Faculty from all disciplines are invited to apply for a pilot Faculty Fellows Program being hosted this summer by the Syracuse University Art Museum. The program focuses on object-based teaching and research. It is both a way for the art…
Free tickets available for SU-dedicated performances of ‘Cry for Peace’
This September, members of the Syracuse University and greater Syracuse communities will relive the journeys of five of their neighbors from the Congo who are struggling to leave the past behind and form a peaceful community in Central New York.
The world premiere of “Cry for Peace: Voices from the Congo,” a work commissioned by SU’s Arts Engage and written by pre-eminent playwrights Ping Chong and Kyle Bass, with Sara Zatz, will be performed on Wednesday, Sept. 12, at Syracuse Stage. The play runs through Sept. 23, with five performances dedicated for SU and SUNY College of Environmental Science and Forestry faculty, staff and students. The presenting sponsors for “Cry for Peace” are SU’s Arts Engage, Syracuse Stage and Ping Chong & Company.
The five SU performances will be held at 7:30 p.m. on the following dates: Wednesday, Sept. 12; Thursday, Sept. 13; Tuesday, Sept. 18, Wednesday, Sept. 19, and Thursday, Sept. 20. Free tickets for the performances are available at the Schine Box Office; there is a limit of four tickets per person. A 30-minute talkback panel will follow each of the SU performances and feature guests who are doing Congo-related work locally and globally. Sign language interpretation will be available at the Sept. 20 performance.
A five-minute preview of the play can be found here. It is recommended that show patrons be at least 16 years of age.
“Cry for Peace” chronicles the lives of five people—SU alumnus Cyprien Mihigo ‘07, Emmanuel Ndeze, Beatrice Neema, Kambale Syaghuswa and Mona de Vestel—survivors and refugees from the Congolese civil war. They are members of once opposing tribes—the abductor and the violated—struggling to leave the past behind and create new lives, and a new community, here in Central New York. Their personal narratives, combined with powerful images and songs, create a rich theatrical experience that underscores the power of the human spirit.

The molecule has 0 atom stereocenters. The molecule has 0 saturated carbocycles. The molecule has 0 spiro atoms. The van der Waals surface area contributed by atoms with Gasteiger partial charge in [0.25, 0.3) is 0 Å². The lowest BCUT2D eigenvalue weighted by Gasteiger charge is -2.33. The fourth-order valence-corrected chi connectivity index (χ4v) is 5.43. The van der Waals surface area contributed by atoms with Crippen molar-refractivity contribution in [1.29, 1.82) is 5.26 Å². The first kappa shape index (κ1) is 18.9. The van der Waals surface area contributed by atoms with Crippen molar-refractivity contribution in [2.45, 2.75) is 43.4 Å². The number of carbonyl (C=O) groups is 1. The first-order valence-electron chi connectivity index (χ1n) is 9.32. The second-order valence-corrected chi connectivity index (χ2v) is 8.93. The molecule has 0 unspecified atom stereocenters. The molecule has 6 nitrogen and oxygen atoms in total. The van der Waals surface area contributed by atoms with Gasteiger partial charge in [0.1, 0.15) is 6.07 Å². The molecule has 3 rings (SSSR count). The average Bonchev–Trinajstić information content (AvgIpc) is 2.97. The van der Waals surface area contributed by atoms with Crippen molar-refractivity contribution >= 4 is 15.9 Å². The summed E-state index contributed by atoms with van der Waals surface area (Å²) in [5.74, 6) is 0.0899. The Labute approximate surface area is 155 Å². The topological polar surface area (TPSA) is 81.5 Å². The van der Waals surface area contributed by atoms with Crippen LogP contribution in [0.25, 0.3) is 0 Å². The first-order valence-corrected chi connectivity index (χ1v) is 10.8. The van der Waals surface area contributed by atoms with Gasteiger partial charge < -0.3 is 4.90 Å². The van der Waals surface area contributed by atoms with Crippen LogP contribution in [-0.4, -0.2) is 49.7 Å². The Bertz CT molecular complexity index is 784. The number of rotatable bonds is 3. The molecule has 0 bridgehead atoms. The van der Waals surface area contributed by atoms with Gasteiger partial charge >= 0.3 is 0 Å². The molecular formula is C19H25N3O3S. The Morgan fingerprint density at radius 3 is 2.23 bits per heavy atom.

SU and Syracuse Stage have been engaged in collaboration with Chong for the past two years. He was in residence at SU last fall under the auspices of SU Arts Engage to develop a new work regarding the Congolese civil war and its impact on individuals who were forced to become refugees. This fall, Chong is the Jeannette K. Watson Distinguished Collaborator in the SU Humanities Center.
“When real people tell their stories, it has the power to affect real change,” says University Arts Presenter Carole Brzozowski. “Cry for Peace” is an important play for Syracuse University to be a part of. It represents an important intersection between storytellers, art and audience with the aim of building hope and empathy across national boundaries.”
Syracuse Symposium 2012: Memory-Media-Archive will sponsor the opening night performance at Syracuse Stage on Friday, Sept. 14. A talkback panel will follow that performance, featuring Mihigo; Chong; SU Humanities Center Founding Director Gregg Lambert; and Bass. Tickets for non-SU performances are $20 for the general public and $15 for Syracuse Stage subscribers and Flex Pack Holders. For more information, call the Syracuse Stage Box Office at 443-3275 or visit syracusestage.org.
“Cry for Peace” is part of Undesirable Elements (UE), an ongoing series of community-specific oral history theater works by Ping Chong & Company. Created in 1992, each production focuses on a specific community, with local participants testifying to their real lives and experiences. Scripts are based on interviews with participants, who then share their stories in the final production. More than 40 UE productions have been made across the United States and abroad. Syracuse Stage’s first UE production occurred in 2008 with “Tales from the Salt City,” marking Syracuse Stage’s first collaboration with Ping Chong & Company.
Following its Syracuse run, “Cry for Peace” will move to New York City-based La MaMa E.T.C., where it will be performed in a festival celebrating the 20th anniversary of UE. The NYC performances will coincide with Congo Week, a global week of activities that commemorates the millions of lives lost in the Congo conflict while celebrating the enormous human and natural potential that exists in the country.
During the run of “Cry for Peace,” original artwork by students from the Illustration Program in the Department of Art in the College of Visual and Performing Arts will be exhibited in the lobby of Syracuse Stage. “Eat Together for Peace” is part of a larger initiative at SU that explores hospitality, the arts and culture as pathways to peace and understanding. Hosted by the SU Humanities Center, a series of peace-related events will encourage SU students, faculty, staff and others in the community to eat with someone different from themselves for the purpose of mutual understanding.